Shares of Tiffany & Co. (NYSE:TIF) were moving lower Wednesday after the company reported its steepest sales drop in six quarters, missing analysts' estimates, as a stronger dollar discouraged tourists from buying its high-end jewelry and ate into revenue from markets outside the United States.
The company also forecast a mid-single-digit percentage fall in its full-year profit. Tiffany had earlier said it expected earnings to stay flat or fall by up to mid-single digits in percentage terms.
Shares of the company, whose "Blue Book" collection was flaunted by actress Cate Blanchett on the Oscar red carpet this year, fell 4.5 percent to $61 in premarket trading.
Tiffany's reluctance to offer promotions has been turning away thrifty shoppers, while a stronger dollar has made purchases more expensive for tourists.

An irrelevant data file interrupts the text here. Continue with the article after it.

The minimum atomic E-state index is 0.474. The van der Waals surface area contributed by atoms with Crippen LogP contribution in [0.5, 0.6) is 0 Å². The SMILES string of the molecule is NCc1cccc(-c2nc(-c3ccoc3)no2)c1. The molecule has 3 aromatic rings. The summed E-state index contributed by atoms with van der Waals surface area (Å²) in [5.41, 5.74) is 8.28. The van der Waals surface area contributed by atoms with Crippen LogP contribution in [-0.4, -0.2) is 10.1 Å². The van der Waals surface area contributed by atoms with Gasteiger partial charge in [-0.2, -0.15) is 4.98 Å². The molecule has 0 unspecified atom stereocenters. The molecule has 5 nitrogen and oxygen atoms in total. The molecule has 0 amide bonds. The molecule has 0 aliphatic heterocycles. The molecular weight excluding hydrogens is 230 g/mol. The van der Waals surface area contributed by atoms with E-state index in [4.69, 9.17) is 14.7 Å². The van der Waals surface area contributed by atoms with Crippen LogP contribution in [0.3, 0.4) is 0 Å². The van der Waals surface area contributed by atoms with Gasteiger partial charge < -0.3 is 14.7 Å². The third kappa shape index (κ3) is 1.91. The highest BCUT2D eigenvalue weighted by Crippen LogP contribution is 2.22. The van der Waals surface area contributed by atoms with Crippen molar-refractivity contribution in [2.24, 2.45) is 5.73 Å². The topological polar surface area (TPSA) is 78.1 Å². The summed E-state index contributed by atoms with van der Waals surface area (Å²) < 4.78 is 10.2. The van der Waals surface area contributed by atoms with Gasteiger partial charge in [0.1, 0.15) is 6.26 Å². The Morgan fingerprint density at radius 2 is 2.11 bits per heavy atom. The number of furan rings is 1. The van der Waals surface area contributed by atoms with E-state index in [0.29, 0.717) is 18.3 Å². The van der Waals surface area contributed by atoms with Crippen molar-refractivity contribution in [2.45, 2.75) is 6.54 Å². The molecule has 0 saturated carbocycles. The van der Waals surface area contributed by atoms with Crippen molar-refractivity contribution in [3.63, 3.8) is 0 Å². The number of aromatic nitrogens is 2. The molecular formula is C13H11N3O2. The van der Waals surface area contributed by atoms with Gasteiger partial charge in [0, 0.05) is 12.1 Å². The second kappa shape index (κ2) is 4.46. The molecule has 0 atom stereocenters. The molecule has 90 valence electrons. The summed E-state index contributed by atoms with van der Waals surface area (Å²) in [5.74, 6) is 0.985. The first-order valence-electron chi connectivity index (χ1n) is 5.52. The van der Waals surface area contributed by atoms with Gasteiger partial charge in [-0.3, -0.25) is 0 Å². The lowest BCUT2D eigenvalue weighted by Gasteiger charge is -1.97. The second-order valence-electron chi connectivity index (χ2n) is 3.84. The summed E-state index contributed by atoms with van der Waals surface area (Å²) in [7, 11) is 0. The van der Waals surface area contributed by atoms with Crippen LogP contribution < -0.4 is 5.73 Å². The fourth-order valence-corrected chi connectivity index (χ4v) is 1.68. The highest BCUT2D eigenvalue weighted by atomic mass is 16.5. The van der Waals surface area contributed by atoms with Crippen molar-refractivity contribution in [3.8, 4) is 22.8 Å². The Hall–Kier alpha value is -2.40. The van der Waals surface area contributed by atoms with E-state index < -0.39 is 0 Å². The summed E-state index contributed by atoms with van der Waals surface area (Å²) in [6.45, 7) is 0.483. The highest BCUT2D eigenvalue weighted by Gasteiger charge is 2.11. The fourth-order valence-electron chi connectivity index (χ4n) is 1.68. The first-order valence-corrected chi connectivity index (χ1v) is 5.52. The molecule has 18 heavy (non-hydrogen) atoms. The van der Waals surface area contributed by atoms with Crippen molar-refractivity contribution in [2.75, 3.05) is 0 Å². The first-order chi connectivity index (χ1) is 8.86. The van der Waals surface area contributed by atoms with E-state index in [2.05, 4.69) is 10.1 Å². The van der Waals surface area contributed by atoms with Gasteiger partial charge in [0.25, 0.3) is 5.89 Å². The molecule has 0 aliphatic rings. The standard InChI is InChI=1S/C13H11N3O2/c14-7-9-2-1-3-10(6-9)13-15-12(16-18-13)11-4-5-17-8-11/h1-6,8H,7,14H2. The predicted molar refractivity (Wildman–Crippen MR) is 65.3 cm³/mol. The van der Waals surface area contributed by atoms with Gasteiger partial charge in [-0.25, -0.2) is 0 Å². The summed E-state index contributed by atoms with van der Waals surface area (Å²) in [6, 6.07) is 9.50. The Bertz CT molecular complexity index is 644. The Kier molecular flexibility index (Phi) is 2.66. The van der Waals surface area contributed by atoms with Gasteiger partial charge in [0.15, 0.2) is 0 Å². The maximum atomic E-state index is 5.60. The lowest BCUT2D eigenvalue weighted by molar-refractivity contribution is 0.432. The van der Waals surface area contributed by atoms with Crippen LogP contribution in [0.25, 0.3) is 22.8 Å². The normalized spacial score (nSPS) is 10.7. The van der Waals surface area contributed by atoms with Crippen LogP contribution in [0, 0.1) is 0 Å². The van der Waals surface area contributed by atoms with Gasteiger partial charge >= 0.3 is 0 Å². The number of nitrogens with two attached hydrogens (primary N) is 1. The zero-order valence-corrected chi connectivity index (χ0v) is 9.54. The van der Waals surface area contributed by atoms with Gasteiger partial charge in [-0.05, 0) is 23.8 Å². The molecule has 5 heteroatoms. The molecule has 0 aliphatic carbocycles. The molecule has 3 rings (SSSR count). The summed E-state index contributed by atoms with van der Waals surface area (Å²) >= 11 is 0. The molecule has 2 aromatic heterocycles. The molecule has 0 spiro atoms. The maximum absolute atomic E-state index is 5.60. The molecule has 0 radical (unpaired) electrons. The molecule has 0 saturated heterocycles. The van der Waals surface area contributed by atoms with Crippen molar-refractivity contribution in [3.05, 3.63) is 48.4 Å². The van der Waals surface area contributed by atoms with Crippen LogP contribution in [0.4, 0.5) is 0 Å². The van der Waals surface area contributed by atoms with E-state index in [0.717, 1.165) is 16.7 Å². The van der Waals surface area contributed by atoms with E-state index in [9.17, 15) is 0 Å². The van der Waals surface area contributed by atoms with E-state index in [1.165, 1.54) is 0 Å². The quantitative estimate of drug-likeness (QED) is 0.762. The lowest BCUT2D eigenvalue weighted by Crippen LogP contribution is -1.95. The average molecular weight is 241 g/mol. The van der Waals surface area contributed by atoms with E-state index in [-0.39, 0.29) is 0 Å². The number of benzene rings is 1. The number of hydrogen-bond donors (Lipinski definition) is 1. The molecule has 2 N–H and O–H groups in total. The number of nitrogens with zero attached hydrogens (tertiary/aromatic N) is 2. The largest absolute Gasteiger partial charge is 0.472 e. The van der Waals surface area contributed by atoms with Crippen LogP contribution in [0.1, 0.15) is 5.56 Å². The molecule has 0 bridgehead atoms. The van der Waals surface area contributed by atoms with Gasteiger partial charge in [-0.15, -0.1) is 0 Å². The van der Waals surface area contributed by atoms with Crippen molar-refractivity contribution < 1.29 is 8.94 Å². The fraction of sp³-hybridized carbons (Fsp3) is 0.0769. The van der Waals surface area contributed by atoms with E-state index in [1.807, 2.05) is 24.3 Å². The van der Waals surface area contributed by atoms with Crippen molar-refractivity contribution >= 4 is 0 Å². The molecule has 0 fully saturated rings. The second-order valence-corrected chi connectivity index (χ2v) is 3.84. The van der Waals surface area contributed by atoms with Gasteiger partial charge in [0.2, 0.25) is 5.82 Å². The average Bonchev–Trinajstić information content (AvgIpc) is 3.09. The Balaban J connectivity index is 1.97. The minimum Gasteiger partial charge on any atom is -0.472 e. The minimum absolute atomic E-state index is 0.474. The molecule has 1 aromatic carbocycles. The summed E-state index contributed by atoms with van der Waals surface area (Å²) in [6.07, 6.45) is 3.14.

"We faced numerous challenges, including continued pressure from foreign tourist spending in Europe, the U.S. and Asia, particularly in Hong Kong," Chief Executive Frederic Cumenal said.
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Sales at the jeweler's stores open for more than a year fell 10 percent in the Americas region in the first quarter ended April 30. Analysts on average had expected a 9.1 percent decline, according to research firm Consensus Metrix.
Tiffany's net income fell 16.6 percent to $87.5 million, or 69 cents per share.
Net sales dropped 7.4 percent to $891.3 million, missing the average analyst estimate of $915.1 million, according to Thomson Reuters I/B/E/S.
Data from Reuters were used to report this story.